The European Robin (Erithacus rubecula), most commonly known in Anglophone Europe simply as the Robin, is a small insectivorous passerine bird that was formerly classed as a member of the thrush family (Turdidae), but is now considered to be an Old World flycatcher (Muscicapidae). It is found across Europe, east to Western Siberia and south to North Africa; it is sedentary in most of its range except the far north.
The European Robin occurs in Eurasia east to Western Siberia, south to Algeria and on the Atlantic islands as far west as the Azores and Madeira. It is not found in Iceland. In the south east, it reaches the Caucasus range. British Robins are largely resident but a small minority, usually female, migrate to southern Europe during winter, a few as far as Spain. Scandinavian and Russian Robins migrate to Britain and western Europe to escape the harsher winters. These migrants can be recognised by the greyer tone of the upper parts of their bodies and duller orange breast. The European Robin prefers spruce woods in northern Europe, contrasting with its preference for parks and gardens in the British Isles.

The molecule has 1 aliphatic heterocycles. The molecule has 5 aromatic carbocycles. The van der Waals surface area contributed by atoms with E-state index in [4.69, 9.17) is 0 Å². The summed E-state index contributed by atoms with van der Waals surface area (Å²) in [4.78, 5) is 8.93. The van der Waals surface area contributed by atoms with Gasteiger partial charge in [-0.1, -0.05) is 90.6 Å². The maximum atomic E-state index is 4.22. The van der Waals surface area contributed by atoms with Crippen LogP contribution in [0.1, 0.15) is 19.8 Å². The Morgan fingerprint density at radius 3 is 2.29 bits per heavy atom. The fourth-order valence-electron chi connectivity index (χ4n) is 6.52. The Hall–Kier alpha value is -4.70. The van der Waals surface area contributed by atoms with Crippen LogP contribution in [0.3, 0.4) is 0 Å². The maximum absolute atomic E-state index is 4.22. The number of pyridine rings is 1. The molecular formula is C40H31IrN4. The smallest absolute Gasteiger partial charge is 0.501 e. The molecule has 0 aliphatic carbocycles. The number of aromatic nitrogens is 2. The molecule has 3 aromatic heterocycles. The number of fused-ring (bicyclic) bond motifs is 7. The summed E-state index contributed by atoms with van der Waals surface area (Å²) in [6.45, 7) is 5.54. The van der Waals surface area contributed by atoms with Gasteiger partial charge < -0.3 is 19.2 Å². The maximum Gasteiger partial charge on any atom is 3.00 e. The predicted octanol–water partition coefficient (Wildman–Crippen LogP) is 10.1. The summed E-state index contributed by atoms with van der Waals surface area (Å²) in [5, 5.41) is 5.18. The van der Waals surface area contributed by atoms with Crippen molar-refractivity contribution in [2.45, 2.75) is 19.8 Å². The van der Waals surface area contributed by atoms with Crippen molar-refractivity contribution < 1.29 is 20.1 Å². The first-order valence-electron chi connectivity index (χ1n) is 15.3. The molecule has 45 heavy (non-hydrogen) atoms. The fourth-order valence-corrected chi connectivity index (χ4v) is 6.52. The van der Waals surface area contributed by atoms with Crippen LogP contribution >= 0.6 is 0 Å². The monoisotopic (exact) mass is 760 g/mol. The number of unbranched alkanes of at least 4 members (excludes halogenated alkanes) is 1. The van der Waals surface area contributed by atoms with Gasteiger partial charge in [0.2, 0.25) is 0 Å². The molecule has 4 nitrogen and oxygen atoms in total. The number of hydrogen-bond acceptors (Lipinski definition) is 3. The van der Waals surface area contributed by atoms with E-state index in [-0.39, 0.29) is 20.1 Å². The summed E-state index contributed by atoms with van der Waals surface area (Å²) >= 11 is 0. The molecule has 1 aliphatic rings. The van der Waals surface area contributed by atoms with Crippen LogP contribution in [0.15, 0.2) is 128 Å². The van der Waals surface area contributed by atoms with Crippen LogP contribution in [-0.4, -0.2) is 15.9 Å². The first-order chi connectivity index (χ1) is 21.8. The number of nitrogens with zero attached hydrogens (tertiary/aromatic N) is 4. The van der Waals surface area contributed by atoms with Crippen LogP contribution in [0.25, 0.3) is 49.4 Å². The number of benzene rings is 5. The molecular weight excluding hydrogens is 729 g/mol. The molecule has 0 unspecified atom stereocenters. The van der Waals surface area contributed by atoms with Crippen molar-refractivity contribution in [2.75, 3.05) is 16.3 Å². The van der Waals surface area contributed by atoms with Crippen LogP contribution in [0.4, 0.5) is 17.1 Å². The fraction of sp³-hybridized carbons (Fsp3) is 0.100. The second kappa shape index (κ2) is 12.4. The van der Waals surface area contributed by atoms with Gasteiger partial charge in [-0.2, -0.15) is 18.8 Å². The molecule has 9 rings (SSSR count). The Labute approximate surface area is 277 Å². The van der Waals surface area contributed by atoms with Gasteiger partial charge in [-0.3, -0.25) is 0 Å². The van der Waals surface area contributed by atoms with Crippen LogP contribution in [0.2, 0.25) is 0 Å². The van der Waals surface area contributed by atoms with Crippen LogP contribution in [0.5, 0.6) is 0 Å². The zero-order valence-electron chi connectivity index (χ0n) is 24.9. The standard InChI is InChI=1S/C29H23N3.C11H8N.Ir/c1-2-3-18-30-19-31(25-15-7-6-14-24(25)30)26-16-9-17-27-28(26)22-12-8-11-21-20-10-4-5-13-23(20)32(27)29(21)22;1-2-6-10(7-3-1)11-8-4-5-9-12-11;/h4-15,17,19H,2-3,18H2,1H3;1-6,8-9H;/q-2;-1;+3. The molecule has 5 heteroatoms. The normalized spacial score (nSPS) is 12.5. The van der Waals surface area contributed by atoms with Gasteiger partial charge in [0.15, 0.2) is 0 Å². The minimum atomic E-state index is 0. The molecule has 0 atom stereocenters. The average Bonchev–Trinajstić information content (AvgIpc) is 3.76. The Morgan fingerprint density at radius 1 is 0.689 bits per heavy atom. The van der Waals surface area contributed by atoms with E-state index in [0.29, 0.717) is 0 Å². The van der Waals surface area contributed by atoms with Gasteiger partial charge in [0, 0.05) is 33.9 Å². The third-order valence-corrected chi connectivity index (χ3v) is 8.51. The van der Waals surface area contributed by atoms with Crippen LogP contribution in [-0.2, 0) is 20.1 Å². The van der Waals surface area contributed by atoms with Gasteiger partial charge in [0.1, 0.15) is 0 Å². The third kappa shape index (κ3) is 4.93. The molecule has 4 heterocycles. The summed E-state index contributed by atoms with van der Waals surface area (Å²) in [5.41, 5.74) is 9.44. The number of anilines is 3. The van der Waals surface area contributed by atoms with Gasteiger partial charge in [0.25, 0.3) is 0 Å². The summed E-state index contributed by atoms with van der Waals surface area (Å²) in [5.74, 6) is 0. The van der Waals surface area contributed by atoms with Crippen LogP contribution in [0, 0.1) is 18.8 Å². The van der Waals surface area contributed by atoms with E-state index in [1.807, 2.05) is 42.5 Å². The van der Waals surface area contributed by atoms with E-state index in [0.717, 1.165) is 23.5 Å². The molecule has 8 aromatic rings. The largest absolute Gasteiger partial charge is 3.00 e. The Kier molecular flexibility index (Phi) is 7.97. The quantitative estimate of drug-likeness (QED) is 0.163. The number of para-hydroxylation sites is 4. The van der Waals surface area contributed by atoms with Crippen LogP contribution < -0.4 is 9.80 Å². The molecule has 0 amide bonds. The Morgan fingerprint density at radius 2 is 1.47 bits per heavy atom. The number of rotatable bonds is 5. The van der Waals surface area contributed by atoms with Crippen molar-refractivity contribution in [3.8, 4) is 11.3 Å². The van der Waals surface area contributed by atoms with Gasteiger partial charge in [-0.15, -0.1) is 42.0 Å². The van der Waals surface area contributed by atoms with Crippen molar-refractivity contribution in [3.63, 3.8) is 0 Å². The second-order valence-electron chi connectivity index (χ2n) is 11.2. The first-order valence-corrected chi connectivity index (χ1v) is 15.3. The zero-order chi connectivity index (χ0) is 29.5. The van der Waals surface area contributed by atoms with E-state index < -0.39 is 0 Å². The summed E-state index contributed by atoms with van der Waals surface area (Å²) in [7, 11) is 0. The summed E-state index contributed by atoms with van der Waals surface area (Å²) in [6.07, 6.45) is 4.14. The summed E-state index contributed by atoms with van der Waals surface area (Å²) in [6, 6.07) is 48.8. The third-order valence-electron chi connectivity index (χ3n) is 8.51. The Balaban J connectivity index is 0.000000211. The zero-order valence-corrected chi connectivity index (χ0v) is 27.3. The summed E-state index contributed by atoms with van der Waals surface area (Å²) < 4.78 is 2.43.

Source: en.wikipedia.org/wiki/European_Robin - 12.10.2010